These awards reflect the combined nominations of 11,019 of our readers. Between July and October of 2011, we surveyed reader’s to develop a snapshot of our demographics. Among the questions we asked our readers were who are their favorite writers on T’ai chi ch’uan & Qigong, and what were their favorite blogs.
Although many folks responded to this category, a great deals of the blogs nominated were no longer publishing. The list below represents the top ten ‘active’ blogs by nomination.
1.) Cloud Hands
A well respected figure in the American Qigong scene, Mike Garofalo writes about Gardening, Taijiquan, Mysticism, Walking, & Qigong. Garofalo’s personal interests include: gardening and landscaping, blogging, internal martial arts, fitness and sports activities, developing Internet web sites, walking adventures, poetry, Druidry, Taoism, research and writing, computer software, qigong, natural history, music, taijiquan, string figures, and enjoying activities with family and friends. >>Visit Site >>
2.) The Rambling Taoists
Launched in January of 2005 by Trey Smith, this blog includes writings by Scott Bradley of the Sea of Cortez, Mexico, Ta-Wan of Sydney, Australia, and Shawn Tedrow of San Francisco, CA. “The Rambling Taoists offer a smorgasbord of thoughts and writing styles for your consideration. It is [their] sincere hope that the writings of one or more of [their] authors will speak to you. In the end, however, anything we write is nothing more than fingers pointing at the moon.” >>Visit Site>>
3.) The Bean Curd Boxer: Tai Chi and the Noble Art of Leaving Things Undone
Hosted by the venerable Teapot Monk, The Bead Curd boxer offers simplicity, contradiction, juxtaposition and colour when engaging the “absurdities and cultural echoes that, perhaps in the world of Tai Chi, we sometimes overlook in our obsessions with the minutiae of technique and the focus on lineage.” >>Visit Site>>
4.) Dennis Lewis’ Blog
A longtime student of the Gurdjieff Work, Advaita, and Taoism, Dennis Lewis teaches the transformative power of presence through natural breathing, qigong, meditation, and self-inquiry. In the Gurdjieff Work his primary teacher was Lord John Pentland, who led the main line of the Work in America for many years. Lewis’ Taoist and qigong teachers include Mantak Chia, Dr. Wang Shan Long, and Bruce Frantzis. >>Visit Blog>>
5.) Buddhist Geeks
“Buddhist Geeks was born out of a conversation between two friends, Vince Horn and Ryan Oelke, at a local coffeeshop in Boulder, CO. At the time, both Vince and Ryan were Religious Studies students at Naropa University, a Buddhist-inspired liberal arts school. Both Ryan and Vince felt there was something missing in the current world of Buddhist media, and so decided to launch a podcast that would have the types of conversations they were most interested in hearing.” >>Visit Site>>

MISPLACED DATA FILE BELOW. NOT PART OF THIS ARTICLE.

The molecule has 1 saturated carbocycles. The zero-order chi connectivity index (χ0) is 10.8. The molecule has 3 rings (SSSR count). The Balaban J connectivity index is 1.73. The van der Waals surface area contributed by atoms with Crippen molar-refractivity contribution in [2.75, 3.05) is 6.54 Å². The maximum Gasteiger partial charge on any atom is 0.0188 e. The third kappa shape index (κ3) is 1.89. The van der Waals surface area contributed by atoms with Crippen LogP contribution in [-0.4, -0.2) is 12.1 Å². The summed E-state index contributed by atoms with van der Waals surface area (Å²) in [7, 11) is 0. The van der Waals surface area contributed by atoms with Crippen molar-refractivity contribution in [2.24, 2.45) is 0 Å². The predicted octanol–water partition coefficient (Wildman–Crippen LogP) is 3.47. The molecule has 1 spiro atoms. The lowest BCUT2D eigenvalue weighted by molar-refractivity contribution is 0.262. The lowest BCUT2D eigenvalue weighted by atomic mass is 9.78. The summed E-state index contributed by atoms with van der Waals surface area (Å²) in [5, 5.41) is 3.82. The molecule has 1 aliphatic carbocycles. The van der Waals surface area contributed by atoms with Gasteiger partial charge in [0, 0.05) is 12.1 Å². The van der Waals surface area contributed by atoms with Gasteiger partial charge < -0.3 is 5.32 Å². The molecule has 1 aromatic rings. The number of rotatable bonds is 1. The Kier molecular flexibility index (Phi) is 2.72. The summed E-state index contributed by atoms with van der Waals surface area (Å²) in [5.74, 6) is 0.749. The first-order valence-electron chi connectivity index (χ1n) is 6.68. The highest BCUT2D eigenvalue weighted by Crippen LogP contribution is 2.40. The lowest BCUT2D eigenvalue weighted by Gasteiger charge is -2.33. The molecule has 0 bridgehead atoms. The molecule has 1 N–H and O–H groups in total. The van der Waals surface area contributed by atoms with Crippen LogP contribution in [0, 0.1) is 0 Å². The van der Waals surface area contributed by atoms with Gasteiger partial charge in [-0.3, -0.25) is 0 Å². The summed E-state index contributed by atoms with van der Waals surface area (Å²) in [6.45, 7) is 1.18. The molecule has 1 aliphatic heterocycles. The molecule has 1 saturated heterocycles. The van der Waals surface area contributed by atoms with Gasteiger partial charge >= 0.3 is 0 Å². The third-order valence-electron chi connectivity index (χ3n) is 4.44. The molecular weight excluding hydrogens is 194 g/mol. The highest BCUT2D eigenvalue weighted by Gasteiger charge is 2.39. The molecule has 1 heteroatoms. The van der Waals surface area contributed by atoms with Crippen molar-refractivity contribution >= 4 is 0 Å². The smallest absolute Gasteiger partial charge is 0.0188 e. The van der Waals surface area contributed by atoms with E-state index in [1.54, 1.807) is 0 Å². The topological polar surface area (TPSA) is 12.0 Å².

6.) Wild Fox Zen
Authored by Dosho Port. Dosho is a Zen practitioner and teacher, primarily interested in practicing enlightenment. Dosho did home leaving and dharma transmission with Dainin Katagiri Roshi in the 1980’s. He continued his study with several teachers including Harada Tangen Roshi and Daido Loori Roshi. >>Visit Site>>
7.) Ox Herding: Practice and Daily Life
Written by Barry Briggs, “Ox Herding reflects his ongoing pursuit of the ox. Zen teachers sometimes use the Ten Ox Herding Pictures to describe the path of awakening. Within this metaphorical framework, the ox symbolizes the secretive, unruly human mind.” >>Visit Site>>
8.) Open Buddha: Open Source Buddhism, Technology, and Geekery
Open Buddha is maintained by Al Jigong Billings. Billings is an ordained priest within the Five Mountain Sangha and a teacher at the Prajna Institute. >>Visit Site>>
9.) Tai Chi Examiner with Violet Li.
Violet Li is an award winning journalist, certified Taiji instructor, and certified Heart Zone Trainer. She has studied Taiji, Qigong (Chi Gong), and heart fitness with many grandmasters and experts. She has taught Taichi, Chi Gong and other fitness programs to different demographic groups. Violet Li is probably the single hardest working writer in the Tai Chi / Qigong community and we’re glad our reader’s recognized her! >>Visit Site>>
10.) The Worst Horse: Buddhism | Pop-Culture | Sub-Culture
“The Worst Horse aims to cover the ever-colliding worlds of pop-culture, subculture, and Dharma — which is to say, essentially, Buddhism. (You can get the whole story behind the name here.) More than that, it aims to provide some kind of forum for those of us who inhabit these worlds and see them as they are: as one.” >>Visit Site>>